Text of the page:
C. P. F.

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QUESTIONS FROM THE COLLECTS. [Blessed Lord, who hast caused all holy Scriptures to be written for our learning; grant that we may in such wise hear them, read, mark, learn, and inwardly digest them; that by patience, and comfort of thy holy word, we may embrace and ever hold fast the blessed hope of everlasting life, which thou hast given us in our Saviour Jesus Christ. Amen.]

THE Collect for the second Sunday in Advent is a prayer to be used before reading the Scriptures.

Question. Who caused the Holy Scriptures to be written?

Answer. Our blessed Lord.

Q. For what purpose?

A. For our learning.

Q. What do we pray the blessed Lord to grant? A. That we may read, mark, and inwardly digest the Scriptures.

Q. What shall we obtain by a diligent use of the Scriptures?

A. Patience under trials, and comfort in affliction.

Q. What else shall we embrace ?

A. The blessed hope of everlasting life.

Q. What should we do besides embracing everlasting


A. We should hold fast our hope.

Q. Through whom is everlasting life given?

A. Through our Saviour.

Q. How does this Collect divide itself?


A. Into the address; to the blessed Author of Scripture: The petition; for deep and serious attention to the word of God.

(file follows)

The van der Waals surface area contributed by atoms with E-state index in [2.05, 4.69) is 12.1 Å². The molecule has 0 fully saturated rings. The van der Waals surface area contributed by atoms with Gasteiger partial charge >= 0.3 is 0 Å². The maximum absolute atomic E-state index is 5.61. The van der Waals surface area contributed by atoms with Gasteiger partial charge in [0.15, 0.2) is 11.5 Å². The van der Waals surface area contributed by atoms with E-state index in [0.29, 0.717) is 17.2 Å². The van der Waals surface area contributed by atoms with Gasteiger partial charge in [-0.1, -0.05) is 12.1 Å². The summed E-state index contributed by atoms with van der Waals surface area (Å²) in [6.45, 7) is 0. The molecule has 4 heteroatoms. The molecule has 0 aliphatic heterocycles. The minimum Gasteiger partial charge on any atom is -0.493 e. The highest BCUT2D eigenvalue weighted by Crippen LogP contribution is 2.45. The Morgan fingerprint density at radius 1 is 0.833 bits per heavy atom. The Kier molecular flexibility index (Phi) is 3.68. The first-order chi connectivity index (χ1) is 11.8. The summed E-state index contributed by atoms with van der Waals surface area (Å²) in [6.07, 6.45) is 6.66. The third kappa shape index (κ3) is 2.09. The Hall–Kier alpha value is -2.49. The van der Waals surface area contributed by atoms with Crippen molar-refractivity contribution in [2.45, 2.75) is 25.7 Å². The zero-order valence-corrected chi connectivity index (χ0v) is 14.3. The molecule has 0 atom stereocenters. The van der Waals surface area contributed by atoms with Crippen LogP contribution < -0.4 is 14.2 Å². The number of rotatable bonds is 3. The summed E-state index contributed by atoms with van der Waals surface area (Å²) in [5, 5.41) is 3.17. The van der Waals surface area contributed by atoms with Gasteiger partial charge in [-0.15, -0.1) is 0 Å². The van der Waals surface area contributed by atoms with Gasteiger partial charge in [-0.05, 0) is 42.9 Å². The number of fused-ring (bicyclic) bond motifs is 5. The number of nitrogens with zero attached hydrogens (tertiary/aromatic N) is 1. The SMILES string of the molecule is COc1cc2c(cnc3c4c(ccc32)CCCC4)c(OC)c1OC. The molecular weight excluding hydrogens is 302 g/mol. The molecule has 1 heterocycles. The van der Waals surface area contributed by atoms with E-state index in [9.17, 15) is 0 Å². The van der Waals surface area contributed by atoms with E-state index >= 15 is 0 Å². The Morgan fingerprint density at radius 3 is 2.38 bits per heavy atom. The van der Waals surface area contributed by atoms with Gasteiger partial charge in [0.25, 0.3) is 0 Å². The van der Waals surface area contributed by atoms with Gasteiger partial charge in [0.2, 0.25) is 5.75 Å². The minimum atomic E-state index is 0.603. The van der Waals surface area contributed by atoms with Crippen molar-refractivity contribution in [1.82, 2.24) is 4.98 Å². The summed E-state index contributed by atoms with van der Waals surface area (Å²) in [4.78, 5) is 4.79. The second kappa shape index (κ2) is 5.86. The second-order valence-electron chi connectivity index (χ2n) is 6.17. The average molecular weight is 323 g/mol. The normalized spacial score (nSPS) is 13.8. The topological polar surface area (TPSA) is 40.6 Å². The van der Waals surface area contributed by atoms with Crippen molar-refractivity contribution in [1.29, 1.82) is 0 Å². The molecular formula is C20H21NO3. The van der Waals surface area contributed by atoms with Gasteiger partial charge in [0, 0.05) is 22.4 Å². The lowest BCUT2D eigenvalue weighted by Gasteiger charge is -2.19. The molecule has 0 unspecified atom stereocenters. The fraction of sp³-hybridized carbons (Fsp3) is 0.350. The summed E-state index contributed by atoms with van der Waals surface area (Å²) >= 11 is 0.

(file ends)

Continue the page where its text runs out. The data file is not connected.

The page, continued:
The purpose; peace here and everlasting life hereafter. And into the acknowledgment, that these blessings are freely given through Christ.

Q. What is the meaning of the word learn?

A. To commit to memory.

Q. The meaning of the word mark?

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A, Impress, to fix a mark, to rivet one's attention in such a manner as shall enable one to distinguish the real character or meaning of the subject.

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Q. What is the meaning of the word digest?

A. Digest here signifies to arrange in proper order, it is an intellectual effort to place together similar things,




and to separate those that are dissimilar; if we do not digest our thoughts, we shall not think correctly.